Have a Nice Day

“Have a nice day” the cop said disingenuously and almost with a sneer.

I could see myself in his glasses as I looked at him, and took my copy of the ticket.. I could also see  my mouth start to open , but then close. This was a minor issue that I didn’t need to get worked up over. The ride I’d had today far out-shadowed any small minded attitude that wouldn’t be swayed.

Just that very morning I’d left traffic congestion, stop lights and hundreds of miles way behind me. The more time and miles in the saddle, the more relaxed I get. We were one, the Vintage and me, over the pass and into drier climes of the east-side  Riding along I chuckled to myself as I thought aloud, “even if I were a kidnap victim, bound, gagged and tied up in the trunk of a Town Car,  I would still know that change in the very air when the evergreens turn to sagebrush.”  Naturally, my senses were much less constrained than that, and crossing over back and forth several times this summer, the second summer with the Vintage, I could feel it starting to get broken in and freer too. We were having a nice day.

A small cloud of dust followed then settled behind my rear tire as I pulled into an oasis of a town in Central East Oregon. Except for the old gas pumps out front, the GasStationPostOfficeFeedstoreSaloon and local card players hangout hall, could have been straight out of a western movie. I might have just interrupted a royal flush, but more likely gave the proprietor a chance to get up and stretch. The woman, wearing cowboy boots, a snap-shirt and blue jeans with a belt buckle the size of a dinner plate saying something about rodeo championships, nodded, said “howdy”, and handed me the pump.

We talked about the roads, we talked about the weather. We talked about the freedom of the saddle and the river near by. When my tank was full, I’d made a friend. It seems so easy and natural on the road.  As my left boot kicked it into first, she said,  “have a nice day” with enthusiasm and with smiling eyes…

Cruising along late one afternoon on a roundabout way to the John Day rally, the bike suddenly died. Coasting to a stop, I assessed my predicament. Just ahead, at the top of a hill, was a sweeper I had just been mentally calculating.  To the rear –well, it’s mighty beautiful country out here when you’re on top of the world and riding the wind, but indeed a daunting view when suddenly and unexpectedly becalmed. I think the last sign of civilization was about 20 miles back. Telephone poles got smaller and smaller in my mirror and disappeared into the horizon. A Jack rabbit loped by, seemingly unconcerned.

Just as I tried, eliminated and had failed with all the usual things, a county sheriff pulled up. “Sure ‘nuff,  I’m dead in the water here and certainly do appreciate you calling a tow truck for me.” 30 minutes later John, owner/operator of “Budget Towing” pulls up. I’m tired, hot and mad that this is probably the end of the road for me this leg of the journey, but then I put things in perspective, and realized the last time I needed a Tow truck I’d been in a wreck. We found the first, then the second, and finally the third and last motel in town with a vacancy. I got a square deal from John. We shook hands. “Have a nice day” he said with unusual compassion.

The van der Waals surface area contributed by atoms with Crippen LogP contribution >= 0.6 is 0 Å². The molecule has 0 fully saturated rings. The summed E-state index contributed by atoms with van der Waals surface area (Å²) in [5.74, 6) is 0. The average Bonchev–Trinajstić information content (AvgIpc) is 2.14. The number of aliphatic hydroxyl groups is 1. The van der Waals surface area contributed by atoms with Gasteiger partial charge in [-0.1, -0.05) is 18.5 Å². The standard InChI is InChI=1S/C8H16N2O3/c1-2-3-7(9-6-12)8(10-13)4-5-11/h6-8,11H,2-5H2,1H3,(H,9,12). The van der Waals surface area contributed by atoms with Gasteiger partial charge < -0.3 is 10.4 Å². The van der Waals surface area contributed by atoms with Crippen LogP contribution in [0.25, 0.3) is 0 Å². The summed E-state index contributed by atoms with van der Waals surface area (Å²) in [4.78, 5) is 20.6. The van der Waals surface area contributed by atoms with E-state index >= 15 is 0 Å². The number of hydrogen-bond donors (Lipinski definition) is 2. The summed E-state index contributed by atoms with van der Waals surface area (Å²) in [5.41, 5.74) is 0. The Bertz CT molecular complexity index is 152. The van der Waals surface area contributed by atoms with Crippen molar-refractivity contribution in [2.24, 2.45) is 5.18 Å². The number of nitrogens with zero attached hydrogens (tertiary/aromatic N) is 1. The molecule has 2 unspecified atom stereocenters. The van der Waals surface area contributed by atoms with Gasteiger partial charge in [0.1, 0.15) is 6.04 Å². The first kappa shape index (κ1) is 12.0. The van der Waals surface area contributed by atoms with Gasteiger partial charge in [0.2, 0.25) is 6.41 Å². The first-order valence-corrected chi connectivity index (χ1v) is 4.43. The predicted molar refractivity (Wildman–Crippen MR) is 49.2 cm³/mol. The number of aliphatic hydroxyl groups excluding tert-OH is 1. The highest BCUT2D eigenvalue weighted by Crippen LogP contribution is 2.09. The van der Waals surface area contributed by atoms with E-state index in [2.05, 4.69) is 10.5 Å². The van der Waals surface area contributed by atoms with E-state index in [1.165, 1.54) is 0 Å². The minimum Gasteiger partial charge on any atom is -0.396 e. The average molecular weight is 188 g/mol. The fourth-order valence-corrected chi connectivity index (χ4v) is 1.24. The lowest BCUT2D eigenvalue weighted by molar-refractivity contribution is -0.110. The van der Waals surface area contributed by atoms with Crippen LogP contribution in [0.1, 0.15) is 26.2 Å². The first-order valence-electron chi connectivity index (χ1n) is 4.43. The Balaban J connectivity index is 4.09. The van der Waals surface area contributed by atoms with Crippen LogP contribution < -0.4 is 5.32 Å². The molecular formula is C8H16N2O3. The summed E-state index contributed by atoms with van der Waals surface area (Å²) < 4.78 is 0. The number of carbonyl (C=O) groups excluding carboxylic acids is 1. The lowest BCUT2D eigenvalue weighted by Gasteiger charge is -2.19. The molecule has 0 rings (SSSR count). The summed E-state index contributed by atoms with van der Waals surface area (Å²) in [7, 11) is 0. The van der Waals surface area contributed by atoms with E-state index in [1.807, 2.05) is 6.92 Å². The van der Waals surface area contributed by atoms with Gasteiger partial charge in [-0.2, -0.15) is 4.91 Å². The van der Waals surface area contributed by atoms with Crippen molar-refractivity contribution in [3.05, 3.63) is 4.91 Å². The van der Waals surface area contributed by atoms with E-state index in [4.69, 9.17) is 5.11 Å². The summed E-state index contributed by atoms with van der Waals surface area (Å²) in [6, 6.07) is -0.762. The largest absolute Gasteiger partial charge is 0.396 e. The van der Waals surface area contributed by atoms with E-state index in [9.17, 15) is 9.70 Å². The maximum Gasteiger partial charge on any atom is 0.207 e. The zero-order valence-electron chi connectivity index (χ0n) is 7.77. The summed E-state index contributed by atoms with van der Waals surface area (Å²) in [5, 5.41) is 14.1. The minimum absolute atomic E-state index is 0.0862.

5:59PM  checked into the motel and just as a fluke, decided to call Moto International. On the 2nd ring Micha answered. I was a little taken aback expecting to leave some pitiful message and try again in the morning after sleeping on the situation.

“Listen” he says, “I think I know what happened.” He went on to explain the, by now, infamous fuel line off-the-pump-inside-the tank syndrome, and what I needed to do to fix it. I was getting a more sinking feeling by the sentence, but he ended it with “I know you can do this”

So I did it. By dark the tank was off and the secret panel opened up and the errant hose was revealed by flashlight. That was all I could do until morning when NAPA opened up and I could get a couple of “real” hose clamps.

It had been a long day, almost ending with a bad day, but thanks to Micha answering that phone 1 minute before closing…something I probably wouldn’t have done…well….I  had a nice day.

I buttoned everything up the next morning and the Vintage fired up on the first crank as if to say,  “I’m rarin’ to go – lets ride!”

And ride we did. Another 1,900 miles over the next 5 days on that leg, and some 1,800 more four weeks later. All the miles I covered this summer were a pure joy.. Literally covering the 4 corners of both Washington and Oregon and many points in between. More passes than I can remember. Snoqualamie, Tombstone, El Dorado, and Santiam to name  a few. The John Day Rally, Brandes campout, and Humbug were scattered in between visits to Grand Tour checkpoints. Beautiful days on the road. A full moon in a day time sky, hawks were abundant and the air was sweet. I tasted the farmland going by…alfalfa fields, sweet onions, peppermint and potatoes. Freshly tilled soil sometimes gave way to harsher caked desert earth in the blink of eye or a county line passed. Road kill out here, while not pleasant, seemed appropriate. The miles and the white lines went flying by, as did the summer.

Now, it’s time to move on again. I’ve stayed long enough, I’ve many miles to cover before sundown.

Have a nice day.

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